The Dow 30 strategy is a good way to invest in the best of the Dow 30 blue chips while avoiding the old fashioned underperforming members of the Dow 30 index.

The strategy uses a risk-adjusted momentum algorithm to choose the top four Dow 30 stocks with a variable allocation to treasuries or gold to smooth the equity curve and provide crash protection in bear markets. The strategy combines well with our more conservative strategies, such as the Bond Rotation Strategy or BUG, or with one of our non-U.S. equity strategies such as World Top 4, to form a well balanced portfolio.

The performance of the Dow 30 strategy is quite similar to the simpler US Market Strategy, however in volatile markets, the stock picking Dow 30 can outperformed the Dow 30 index.

'The total return on a portfolio of investments takes into account not only the capital appreciation on the portfolio, but also the income received on the portfolio. The income typically consists of interest, dividends, and securities lending fees. This contrasts with the price return, which takes into account only the capital gain on an investment.'

Using this definition on our asset we see for example:- The total return, or performance over 5 years of Dow 30 Strategy is 106.7%, which is greater, thus better compared to the benchmark DIA (88.2%) in the same period.
- During the last 3 years, the total return, or increase in value is 44.3%, which is larger, thus better than the value of 35.6% from the benchmark.

'Compound annual growth rate (CAGR) is a business and investing specific term for the geometric progression ratio that provides a constant rate of return over the time period. CAGR is not an accounting term, but it is often used to describe some element of the business, for example revenue, units delivered, registered users, etc. CAGR dampens the effect of volatility of periodic returns that can render arithmetic means irrelevant. It is particularly useful to compare growth rates from various data sets of common domain such as revenue growth of companies in the same industry.'

Applying this definition to our asset in some examples:- Looking at the compounded annual growth rate (CAGR) of 15.6% in the last 5 years of Dow 30 Strategy, we see it is relatively greater, thus better in comparison to the benchmark DIA (13.5%)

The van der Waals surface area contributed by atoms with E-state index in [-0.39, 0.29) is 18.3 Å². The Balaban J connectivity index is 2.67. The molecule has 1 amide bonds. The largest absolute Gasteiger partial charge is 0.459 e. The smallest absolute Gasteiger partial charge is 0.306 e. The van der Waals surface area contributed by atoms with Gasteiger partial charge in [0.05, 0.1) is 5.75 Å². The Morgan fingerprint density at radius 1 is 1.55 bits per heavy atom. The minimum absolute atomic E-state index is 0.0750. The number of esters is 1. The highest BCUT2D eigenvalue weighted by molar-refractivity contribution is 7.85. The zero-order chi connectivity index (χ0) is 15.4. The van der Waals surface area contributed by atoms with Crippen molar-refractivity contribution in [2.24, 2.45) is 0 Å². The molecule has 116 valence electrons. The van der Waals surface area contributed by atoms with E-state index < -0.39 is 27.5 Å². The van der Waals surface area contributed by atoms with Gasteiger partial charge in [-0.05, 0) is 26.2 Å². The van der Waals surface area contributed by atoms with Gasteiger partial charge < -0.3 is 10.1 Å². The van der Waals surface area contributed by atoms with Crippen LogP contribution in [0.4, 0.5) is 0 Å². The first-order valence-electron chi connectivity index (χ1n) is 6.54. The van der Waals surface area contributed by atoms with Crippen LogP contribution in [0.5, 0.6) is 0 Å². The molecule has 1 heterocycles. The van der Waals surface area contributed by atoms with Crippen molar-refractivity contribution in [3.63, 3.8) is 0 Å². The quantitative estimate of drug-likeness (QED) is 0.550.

- Looking at annual return (CAGR) in of 13% in the period of the last 3 years, we see it is relatively greater, thus better in comparison to DIA (10.7%).

'Volatility is a statistical measure of the dispersion of returns for a given security or market index. Volatility can either be measured by using the standard deviation or variance between returns from that same security or market index. Commonly, the higher the volatility, the riskier the security. In the securities markets, volatility is often associated with big swings in either direction. For example, when the stock market rises and falls more than one percent over a sustained period of time, it is called a 'volatile' market.'

Applying this definition to our asset in some examples:- Compared with the benchmark DIA (20.1%) in the period of the last 5 years, the historical 30 days volatility of 8.2% of Dow 30 Strategy is lower, thus better.
- During the last 3 years, the volatility is 9.5%, which is smaller, thus better than the value of 24.5% from the benchmark.

'Risk measures typically quantify the downside risk, whereas the standard deviation (an example of a deviation risk measure) measures both the upside and downside risk. Specifically, downside risk in our definition is the semi-deviation, that is the standard deviation of all negative returns.'

Which means for our asset as example:- The downside volatility over 5 years of Dow 30 Strategy is 5.6%, which is smaller, thus better compared to the benchmark DIA (14.6%) in the same period.
- During the last 3 years, the downside deviation is 6.7%, which is lower, thus better than the value of 17.9% from the benchmark.

'The Sharpe ratio is the measure of risk-adjusted return of a financial portfolio. Sharpe ratio is a measure of excess portfolio return over the risk-free rate relative to its standard deviation. Normally, the 90-day Treasury bill rate is taken as the proxy for risk-free rate. A portfolio with a higher Sharpe ratio is considered superior relative to its peers. The measure was named after William F Sharpe, a Nobel laureate and professor of finance, emeritus at Stanford University.'

Using this definition on our asset we see for example:- The risk / return profile (Sharpe) over 5 years of Dow 30 Strategy is 1.6, which is larger, thus better compared to the benchmark DIA (0.55) in the same period.
- During the last 3 years, the risk / return profile (Sharpe) is 1.1, which is higher, thus better than the value of 0.33 from the benchmark.